or English cuticular hydrocarbons (CHC): organic chemical substances made of carbon and hydrogen that form a waxy layer on the surface (Cuticle) cover all insects and protect them from drying out. At the same time or secondarily they serve intraspecifically for gender recognition and (especially in insect states) for the exchange of information and interspecificly for species recognition, i.e. the enemy or prey recognition and camouflage of a parasite from its host. CHC profiles are species-specific and therefore a determinant of an insect species.
Life or form of development between the egg and youth phase - z. B. in amphibians the tadpole. Larvae usually look very different from the adult animals of their kind and often live differently or in different places.
Larval phase
In the development of an insect, the phase between the egg and pupa. The larval phase of many insects lasts much longer than their respective ones Imaginal phasewhich is used exclusively for reproduction.
Storm of life
Name for a 3–5 meter high, mostly square wooden construction devised by nature conservation laypeople, which is intended to offer living spaces, hiding places and sunbathing areas, breeding and wintering quarters to as many animal groups as possible on several floors: while on the ground level there is shelter for amphibians and reptiles, hedgehogs and bumblebees is created, insects (wild bees, wasps) and spiders should find nesting and hunting opportunities on the next two or three levels. The floors above offer living and nesting space for birds and bats. Criticism:
As a rule, "storms of life" have several weaknesses: 1. Dodging nature conservation upwards is generally not a solution, nor is it a substitute for expanding it into an area; 2. If the concentration of species protection measures on one or two square meters does not promise success, since hardly all animal groups occur in the same place and can be protected there; 3. "Storms of life" are regularly filled with unsuitable nesting aids: Hollow bricks for hardware stores in which a bee or wasp never nests, wood wool, straw, brushwood etc .; 4. Many wooden scaffolding have hardly any constructive (and also no chemical) wood protection and give an indication of their imminent end soon after their creation.
Snail Science (from old Gr. leimax = 'Snail' and logos = 'Teaching')
Popular scientific collective term for 'waders and waders'.
'stone-loving'; the females one lithophile Species of bees prefer to live on stony terrain and build so-called free nests on rock (for comparison: lithograph = 'Lithography').
Malaise trap
Insect trap named after the Swedish entomologist René Malaise (1892-1978) in the form of a large tent: When flying insects fly into the lower, dark area, they orient themselves phototactically (Ph) to the diagonally stretched white fabric blanket and at their highest point reach a collecting vessel filled with alcohol.
mating ball
Mating ball or ball of mating consisting of a female and several males who want to mate with this female. Mating balls are regularly observed among snakes, but also z. B. in nest collections of ground-nesting bees.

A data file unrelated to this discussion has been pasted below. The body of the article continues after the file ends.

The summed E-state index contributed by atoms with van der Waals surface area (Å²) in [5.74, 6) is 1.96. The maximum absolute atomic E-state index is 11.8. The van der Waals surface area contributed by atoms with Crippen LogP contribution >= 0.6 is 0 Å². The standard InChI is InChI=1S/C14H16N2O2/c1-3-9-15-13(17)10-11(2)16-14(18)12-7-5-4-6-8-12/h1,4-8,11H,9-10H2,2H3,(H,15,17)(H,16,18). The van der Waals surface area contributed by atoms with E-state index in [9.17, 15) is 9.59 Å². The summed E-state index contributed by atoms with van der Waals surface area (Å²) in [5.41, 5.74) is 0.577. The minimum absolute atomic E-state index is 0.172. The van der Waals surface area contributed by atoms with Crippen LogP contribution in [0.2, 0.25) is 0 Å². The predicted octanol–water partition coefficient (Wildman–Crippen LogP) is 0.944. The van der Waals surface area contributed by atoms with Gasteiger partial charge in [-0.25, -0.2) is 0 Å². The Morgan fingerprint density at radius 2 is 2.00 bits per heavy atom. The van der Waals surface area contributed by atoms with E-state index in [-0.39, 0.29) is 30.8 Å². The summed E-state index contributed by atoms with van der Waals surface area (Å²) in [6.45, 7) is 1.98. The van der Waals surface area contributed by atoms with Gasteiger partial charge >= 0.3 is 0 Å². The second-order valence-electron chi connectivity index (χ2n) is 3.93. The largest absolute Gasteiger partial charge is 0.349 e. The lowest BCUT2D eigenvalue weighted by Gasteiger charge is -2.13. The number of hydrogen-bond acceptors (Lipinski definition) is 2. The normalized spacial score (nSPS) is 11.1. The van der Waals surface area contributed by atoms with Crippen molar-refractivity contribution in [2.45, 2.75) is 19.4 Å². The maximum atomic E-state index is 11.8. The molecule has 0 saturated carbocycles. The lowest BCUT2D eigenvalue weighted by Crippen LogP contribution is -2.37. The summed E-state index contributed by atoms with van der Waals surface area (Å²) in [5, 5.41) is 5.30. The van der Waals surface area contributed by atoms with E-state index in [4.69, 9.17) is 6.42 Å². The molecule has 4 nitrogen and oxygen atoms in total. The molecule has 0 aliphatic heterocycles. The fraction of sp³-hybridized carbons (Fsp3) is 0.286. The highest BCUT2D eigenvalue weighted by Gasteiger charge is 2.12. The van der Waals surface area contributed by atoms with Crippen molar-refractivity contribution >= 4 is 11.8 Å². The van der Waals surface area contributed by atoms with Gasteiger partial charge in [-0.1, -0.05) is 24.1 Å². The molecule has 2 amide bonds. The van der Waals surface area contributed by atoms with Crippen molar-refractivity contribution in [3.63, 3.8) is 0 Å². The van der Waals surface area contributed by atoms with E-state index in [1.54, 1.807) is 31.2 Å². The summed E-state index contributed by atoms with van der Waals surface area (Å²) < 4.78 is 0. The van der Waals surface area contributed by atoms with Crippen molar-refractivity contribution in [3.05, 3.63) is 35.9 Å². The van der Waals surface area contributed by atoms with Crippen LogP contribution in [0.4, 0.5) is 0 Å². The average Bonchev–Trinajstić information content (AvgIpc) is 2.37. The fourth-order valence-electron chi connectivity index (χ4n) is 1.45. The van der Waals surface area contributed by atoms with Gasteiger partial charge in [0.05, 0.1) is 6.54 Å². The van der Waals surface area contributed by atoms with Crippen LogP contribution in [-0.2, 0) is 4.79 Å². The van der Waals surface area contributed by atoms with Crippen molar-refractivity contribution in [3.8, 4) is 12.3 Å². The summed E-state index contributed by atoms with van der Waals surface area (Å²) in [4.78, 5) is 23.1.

From mother and daughter; a matrifilial The bee colony consists of the mother and daughter generation, i.e. of queen (s) and workers.
Mesolecty, mesolectic
Mesolectic Wild bee species collect pollen from flowering plants from only a few plant families. The term used by some authors, the Mesolecty is an intermediate form of collective preference between Monolecty or. Oligolecty (extreme specialization) and Polylecty (lack of specialization) and as such even more blurred than the two extremes.
'Conversion' of a larva into the sex animal or finished insect, that too Imago is called. There are two metamorphosis-Types: bees, wasps, flies, beetles and butterflies etc. are holometabolic Insects, d. H. they make a full one metamorphosis including pupation by; hemimetabolic Insects such as grasshoppers or dragonflies do not have a pupal stage. The term metamorphosis is colloquially also in a figurative sense (as metaphor) used as a synonym for 'metamorphosis'.
Imitation of inconspicuous details of the environment in order to remain hidden. Example: the imitation of bark or leaves on some insect species.
'Deceptive signal imitation': Imitation of another living being or a part or a property of it in order to attract attention and thus gain an advantage that the imitated living being has primarily developed. The most famous form of mimicry is the visual mimicry (V.): The conspicuous black and yellow stripes of some hoverfly and bee species imitate, for example, a wasp and thus protect it from predators. Another form is that olfactory mimicry (O). The imitation of the behavior of another animal is known as Behavioral mimicry. See also: Mimesis.
′ With only one male ′: The (temporary or permanent) coexistence of several females with only one male; Opposite: Monogyny ('only one female').
monogamous, Noun: monogamy
The (temporary or permanent) coexistence of an individual of both sexes, usually for the purpose of joint brood care; Over 90% of the bird species are monogamous. One distinguishes Monogyny ('only one female') and Monoandry ('only one male'). Opposite: polygamy (P.). (H: old gr.)
monogynous, Plural: Monogyny
′ With only one female ′: State-forming insects (such as bumblebees or honey bees) are monogynousif only one female, namely the queen, is in the nest. Opposite: oligogynous (O)
Monolecty, monolectical
Monolectic Wild bee species only collect pollen from one type of plant on whose occurrence they are completely dependent. The collecting specialization of Monolecty is an extreme form of Oligolecty; Opposite: Mesolecty and Polylecty.